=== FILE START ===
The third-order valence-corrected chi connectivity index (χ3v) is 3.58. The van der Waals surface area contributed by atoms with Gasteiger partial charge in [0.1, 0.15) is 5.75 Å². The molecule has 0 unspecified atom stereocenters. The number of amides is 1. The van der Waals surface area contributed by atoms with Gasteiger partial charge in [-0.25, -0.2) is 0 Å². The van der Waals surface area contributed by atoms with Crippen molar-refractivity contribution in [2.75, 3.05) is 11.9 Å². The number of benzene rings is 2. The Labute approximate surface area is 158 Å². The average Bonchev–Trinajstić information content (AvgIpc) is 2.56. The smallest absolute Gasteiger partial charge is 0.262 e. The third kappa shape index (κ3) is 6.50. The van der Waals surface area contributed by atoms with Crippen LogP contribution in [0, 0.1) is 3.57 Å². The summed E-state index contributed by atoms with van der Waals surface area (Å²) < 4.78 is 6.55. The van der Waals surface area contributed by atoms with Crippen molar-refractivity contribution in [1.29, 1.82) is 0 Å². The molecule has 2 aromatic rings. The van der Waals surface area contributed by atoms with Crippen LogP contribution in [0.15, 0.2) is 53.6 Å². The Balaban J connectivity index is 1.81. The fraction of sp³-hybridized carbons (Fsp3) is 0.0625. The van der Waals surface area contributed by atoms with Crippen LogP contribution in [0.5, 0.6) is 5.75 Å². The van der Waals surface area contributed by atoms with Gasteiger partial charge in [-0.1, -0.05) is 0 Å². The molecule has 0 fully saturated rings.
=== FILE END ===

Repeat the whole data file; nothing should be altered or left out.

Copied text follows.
The third-order valence-corrected chi connectivity index (χ3v) is 3.58. The van der Waals surface area contributed by atoms with Gasteiger partial charge in [0.1, 0.15) is 5.75 Å². The molecule has 0 unspecified atom stereocenters. The number of amides is 1. The van der Waals surface area contributed by atoms with Gasteiger partial charge in [-0.25, -0.2) is 0 Å². The van der Waals surface area contributed by atoms with Crippen molar-refractivity contribution in [2.75, 3.05) is 11.9 Å². The number of benzene rings is 2. The Labute approximate surface area is 158 Å². The average Bonchev–Trinajstić information content (AvgIpc) is 2.56. The smallest absolute Gasteiger partial charge is 0.262 e. The third kappa shape index (κ3) is 6.50. The van der Waals surface area contributed by atoms with Crippen LogP contribution in [0, 0.1) is 3.57 Å². The summed E-state index contributed by atoms with van der Waals surface area (Å²) < 4.78 is 6.55. The van der Waals surface area contributed by atoms with Crippen molar-refractivity contribution in [1.29, 1.82) is 0 Å². The molecule has 2 aromatic rings. The van der Waals surface area contributed by atoms with Crippen LogP contribution in [0.15, 0.2) is 53.6 Å². The Balaban J connectivity index is 1.81. The fraction of sp³-hybridized carbons (Fsp3) is 0.0625. The van der Waals surface area contributed by atoms with Crippen LogP contribution in [0.5, 0.6) is 5.75 Å². The van der Waals surface area contributed by atoms with Gasteiger partial charge in [-0.1, -0.05) is 0 Å². The molecule has 0 fully saturated rings.